The Labor Movement – Concept, characteristics and consequences

We explain what the labor movement is, what its origin and characteristics are. Also, its consequences, achievements and ideologies.

Labor movement
When there was no labor law, employers decided on wages.

What is the labor movement?

The labor movement is a social and political phenomenon that has its origins in England in the 18th century. The main objective of this phenomenon was to improve the well-being of workers and arose from the Industrial Revolution and the changes that it brought with it.

The first stage of industrialization was characterized by full freedom on the part of employers (a sector called the “bourgeoisie”) over the working conditions of their workers (a sector called the “proletariat”). In a context where labor legislation did not exist, it was the employers who decided on wages or the extension of the workers’ working hours.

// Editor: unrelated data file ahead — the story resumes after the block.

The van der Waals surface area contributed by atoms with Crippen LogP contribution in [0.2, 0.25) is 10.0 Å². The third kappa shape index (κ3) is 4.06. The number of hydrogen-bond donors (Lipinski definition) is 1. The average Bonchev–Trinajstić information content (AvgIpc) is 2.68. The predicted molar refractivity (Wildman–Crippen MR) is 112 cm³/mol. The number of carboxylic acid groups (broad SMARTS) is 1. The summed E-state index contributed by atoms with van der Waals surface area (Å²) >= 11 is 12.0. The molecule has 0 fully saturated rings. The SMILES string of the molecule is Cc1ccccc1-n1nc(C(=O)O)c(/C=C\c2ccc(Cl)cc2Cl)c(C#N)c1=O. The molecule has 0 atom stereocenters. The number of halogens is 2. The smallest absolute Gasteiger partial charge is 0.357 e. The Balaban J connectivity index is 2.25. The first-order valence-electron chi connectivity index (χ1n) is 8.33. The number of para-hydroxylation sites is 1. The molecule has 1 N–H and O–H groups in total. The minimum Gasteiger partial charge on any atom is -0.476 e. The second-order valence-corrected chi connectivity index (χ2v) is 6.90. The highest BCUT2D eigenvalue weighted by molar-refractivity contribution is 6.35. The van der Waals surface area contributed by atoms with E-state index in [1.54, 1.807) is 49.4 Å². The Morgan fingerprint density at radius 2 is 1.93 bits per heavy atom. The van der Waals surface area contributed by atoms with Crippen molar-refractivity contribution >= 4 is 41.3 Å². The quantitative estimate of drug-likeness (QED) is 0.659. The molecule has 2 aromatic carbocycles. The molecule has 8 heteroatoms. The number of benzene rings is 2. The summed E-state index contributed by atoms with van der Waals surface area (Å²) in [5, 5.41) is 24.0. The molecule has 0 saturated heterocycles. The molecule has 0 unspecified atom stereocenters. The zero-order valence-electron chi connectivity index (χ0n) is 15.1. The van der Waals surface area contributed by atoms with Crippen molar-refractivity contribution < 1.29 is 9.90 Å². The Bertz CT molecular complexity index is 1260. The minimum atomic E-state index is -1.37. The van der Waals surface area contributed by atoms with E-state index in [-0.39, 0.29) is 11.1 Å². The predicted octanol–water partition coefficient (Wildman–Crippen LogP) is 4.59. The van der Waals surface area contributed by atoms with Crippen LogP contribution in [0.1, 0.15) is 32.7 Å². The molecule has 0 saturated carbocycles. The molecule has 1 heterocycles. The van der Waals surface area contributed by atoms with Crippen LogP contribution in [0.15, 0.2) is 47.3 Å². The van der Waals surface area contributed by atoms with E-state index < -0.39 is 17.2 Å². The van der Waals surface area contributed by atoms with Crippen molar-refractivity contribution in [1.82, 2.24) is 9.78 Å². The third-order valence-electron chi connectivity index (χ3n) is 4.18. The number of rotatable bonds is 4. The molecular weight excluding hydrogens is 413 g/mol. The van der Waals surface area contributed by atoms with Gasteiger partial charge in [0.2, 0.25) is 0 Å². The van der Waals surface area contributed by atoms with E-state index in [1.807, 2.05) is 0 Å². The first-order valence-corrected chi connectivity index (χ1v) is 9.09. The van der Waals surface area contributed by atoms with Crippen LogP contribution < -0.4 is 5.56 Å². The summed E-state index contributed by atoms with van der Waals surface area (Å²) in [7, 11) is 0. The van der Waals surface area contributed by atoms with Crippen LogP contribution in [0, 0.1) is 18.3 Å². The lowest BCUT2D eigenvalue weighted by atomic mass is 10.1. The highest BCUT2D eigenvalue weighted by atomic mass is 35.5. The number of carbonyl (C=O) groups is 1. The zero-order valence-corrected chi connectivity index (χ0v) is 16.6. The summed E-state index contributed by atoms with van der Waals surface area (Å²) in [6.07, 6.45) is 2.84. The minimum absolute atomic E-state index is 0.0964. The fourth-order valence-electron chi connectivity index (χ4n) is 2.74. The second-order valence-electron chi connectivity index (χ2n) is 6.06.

Origin of the labor movement

Labor movement
The working hours were excessive and neither children nor women were excluded.

The origin of the social movement responds to a series of conditions that led the workers to become “class consciousness” and group together to claim a series of improvements. Some of the reasons that led to the formation of the labor movement have to do with:

  • Concentration. The proletarian class was concentrated in the industrial centers, which allowed them to maintain contacts with each other.
  • Terrible working conditions. The working hours were excessive and neither children nor women were excluded.
  • Low salaries. In addition to extreme hours, the workers had wages that did not even allow them to cover their basic needs.
  • Overcrowding The workers lived in the suburbs in crowded and unsanitary conditions, where they were infected with epidemics and diseases of all kinds.

To this malaise that the workers were going through the impact of the French Revolution was added to it, in which values ​​such as democracy, politics and solidarity fostered the fight for Human Rights.